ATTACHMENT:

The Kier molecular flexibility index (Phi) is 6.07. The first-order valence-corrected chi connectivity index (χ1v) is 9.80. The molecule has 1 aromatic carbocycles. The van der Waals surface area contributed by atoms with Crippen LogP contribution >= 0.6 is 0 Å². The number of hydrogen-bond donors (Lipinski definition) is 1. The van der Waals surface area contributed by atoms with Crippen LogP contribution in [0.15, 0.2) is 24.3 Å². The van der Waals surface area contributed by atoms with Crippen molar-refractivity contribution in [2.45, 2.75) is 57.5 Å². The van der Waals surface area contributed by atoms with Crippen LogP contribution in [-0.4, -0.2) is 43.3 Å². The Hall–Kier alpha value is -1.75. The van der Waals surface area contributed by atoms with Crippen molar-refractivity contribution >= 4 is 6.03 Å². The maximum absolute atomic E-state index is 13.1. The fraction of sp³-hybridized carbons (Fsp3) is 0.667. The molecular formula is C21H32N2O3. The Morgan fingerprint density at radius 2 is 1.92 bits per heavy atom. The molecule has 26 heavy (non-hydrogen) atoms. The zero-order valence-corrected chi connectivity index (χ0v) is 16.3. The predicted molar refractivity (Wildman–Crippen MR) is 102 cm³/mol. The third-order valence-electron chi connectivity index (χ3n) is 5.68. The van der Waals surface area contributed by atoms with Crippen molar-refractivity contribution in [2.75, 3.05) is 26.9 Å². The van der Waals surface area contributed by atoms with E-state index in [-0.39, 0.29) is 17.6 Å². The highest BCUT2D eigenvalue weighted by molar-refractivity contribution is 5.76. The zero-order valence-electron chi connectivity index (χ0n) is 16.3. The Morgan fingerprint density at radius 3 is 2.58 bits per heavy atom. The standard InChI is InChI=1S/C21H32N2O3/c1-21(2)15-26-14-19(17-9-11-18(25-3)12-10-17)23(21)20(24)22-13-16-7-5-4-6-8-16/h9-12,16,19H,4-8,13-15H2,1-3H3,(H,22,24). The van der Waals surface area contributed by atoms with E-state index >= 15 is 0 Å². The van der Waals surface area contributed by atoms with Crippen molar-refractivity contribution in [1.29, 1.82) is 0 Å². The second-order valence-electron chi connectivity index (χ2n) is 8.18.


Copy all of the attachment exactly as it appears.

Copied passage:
The Kier molecular flexibility index (Phi) is 6.07. The first-order valence-corrected chi connectivity index (χ1v) is 9.80. The molecule has 1 aromatic carbocycles. The van der Waals surface area contributed by atoms with Crippen LogP contribution >= 0.6 is 0 Å². The number of hydrogen-bond donors (Lipinski definition) is 1. The van der Waals surface area contributed by atoms with Crippen LogP contribution in [0.15, 0.2) is 24.3 Å². The van der Waals surface area contributed by atoms with Crippen molar-refractivity contribution in [2.45, 2.75) is 57.5 Å². The van der Waals surface area contributed by atoms with Crippen LogP contribution in [-0.4, -0.2) is 43.3 Å². The Hall–Kier alpha value is -1.75. The van der Waals surface area contributed by atoms with Crippen molar-refractivity contribution >= 4 is 6.03 Å². The maximum absolute atomic E-state index is 13.1. The fraction of sp³-hybridized carbons (Fsp3) is 0.667. The molecular formula is C21H32N2O3. The Morgan fingerprint density at radius 2 is 1.92 bits per heavy atom. The molecule has 26 heavy (non-hydrogen) atoms. The zero-order valence-corrected chi connectivity index (χ0v) is 16.3. The predicted molar refractivity (Wildman–Crippen MR) is 102 cm³/mol. The third-order valence-electron chi connectivity index (χ3n) is 5.68. The van der Waals surface area contributed by atoms with Crippen molar-refractivity contribution in [2.75, 3.05) is 26.9 Å². The van der Waals surface area contributed by atoms with E-state index in [-0.39, 0.29) is 17.6 Å². The highest BCUT2D eigenvalue weighted by molar-refractivity contribution is 5.76. The zero-order valence-electron chi connectivity index (χ0n) is 16.3. The Morgan fingerprint density at radius 3 is 2.58 bits per heavy atom. The standard InChI is InChI=1S/C21H32N2O3/c1-21(2)15-26-14-19(17-9-11-18(25-3)12-10-17)23(21)20(24)22-13-16-7-5-4-6-8-16/h9-12,16,19H,4-8,13-15H2,1-3H3,(H,22,24). The van der Waals surface area contributed by atoms with E-state index >= 15 is 0 Å². The van der Waals surface area contributed by atoms with Crippen molar-refractivity contribution in [1.29, 1.82) is 0 Å². The second-order valence-electron chi connectivity index (χ2n) is 8.18.